(2)(a) How and Where I Got it:

From the official Lamy boutique in Orchard 313 shopping centre. Believe it cost my wife about S$50.00 (with a free engraving service). I subsequently purchased the Z24 Lamy converter from Evergreen Bookshop (Raffles One branch) for S$8.00.

(2)(b) Impressions / Aesthetics:



I personally love clear demonstrator fountain pens, and I simply love the way the red end of the converter looks in the clear plastic barrel.




The only thing that kind of irks me is the 2 slots that have been cut out of the barrel (see picture above). I would understand the need for the 2 slots on the Lamy Safari (as mentioned earlier) due to the fact that the Safaris have opaque coloured-plastic barrels and therefore having an ink window is crucial and convenient. However, on the clear demonstrator Vista, the 2 slots seem rather pointless to me and simply prevents the Vista from becoming an eyedropper pen (which I would love!).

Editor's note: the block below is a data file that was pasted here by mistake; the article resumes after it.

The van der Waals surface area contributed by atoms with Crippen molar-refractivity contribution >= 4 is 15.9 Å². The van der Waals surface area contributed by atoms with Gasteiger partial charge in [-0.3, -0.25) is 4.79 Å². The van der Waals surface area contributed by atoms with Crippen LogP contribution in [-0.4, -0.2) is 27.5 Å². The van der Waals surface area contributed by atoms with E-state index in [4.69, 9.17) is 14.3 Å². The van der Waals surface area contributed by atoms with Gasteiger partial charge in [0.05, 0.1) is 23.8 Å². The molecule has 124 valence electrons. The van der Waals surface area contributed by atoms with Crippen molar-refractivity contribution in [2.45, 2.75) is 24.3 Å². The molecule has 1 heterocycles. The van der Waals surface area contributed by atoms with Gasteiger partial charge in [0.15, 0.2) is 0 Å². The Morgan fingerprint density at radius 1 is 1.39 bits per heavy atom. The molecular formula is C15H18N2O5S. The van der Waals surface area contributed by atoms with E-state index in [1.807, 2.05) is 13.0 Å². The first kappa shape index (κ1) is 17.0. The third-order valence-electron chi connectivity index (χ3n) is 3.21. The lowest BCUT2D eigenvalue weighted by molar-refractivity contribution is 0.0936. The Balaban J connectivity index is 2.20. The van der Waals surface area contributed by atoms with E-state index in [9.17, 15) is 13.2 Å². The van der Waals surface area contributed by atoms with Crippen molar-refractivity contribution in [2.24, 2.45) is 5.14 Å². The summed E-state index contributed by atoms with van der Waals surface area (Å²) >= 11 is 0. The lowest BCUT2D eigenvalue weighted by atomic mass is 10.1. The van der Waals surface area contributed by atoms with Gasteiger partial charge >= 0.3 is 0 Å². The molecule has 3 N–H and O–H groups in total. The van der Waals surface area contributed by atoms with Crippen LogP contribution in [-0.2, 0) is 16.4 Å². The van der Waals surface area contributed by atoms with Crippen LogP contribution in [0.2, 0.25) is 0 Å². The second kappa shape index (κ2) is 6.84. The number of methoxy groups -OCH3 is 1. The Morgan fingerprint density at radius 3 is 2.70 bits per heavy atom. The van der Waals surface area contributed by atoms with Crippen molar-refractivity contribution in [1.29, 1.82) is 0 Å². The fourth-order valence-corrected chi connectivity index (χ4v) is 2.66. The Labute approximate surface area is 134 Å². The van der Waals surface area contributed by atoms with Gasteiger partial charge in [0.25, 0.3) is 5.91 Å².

Note: that there are people who have successfully converted their Vistas into eyedroppers. See Analog Dog's blog here. Basically, it is possible to swap out your Fountain Pen Vista's barrel for that of the Rollerball Vista's Barrel (which does not have the ink window slits cut out of the barrel) and thereafter applying some epoxy / sealant to the end of the barrel (where there is a tiny air hole). I personally do not know where in Singapore I'd be able to get my hands on a spare Vista Rollerball barrel and at this juncture, I would not want to spend anymore money on my Vista, unless I want to risk it becoming a S$100+ fountain pen (as I foresee having to buy another Vista Rollerball just for its barrel).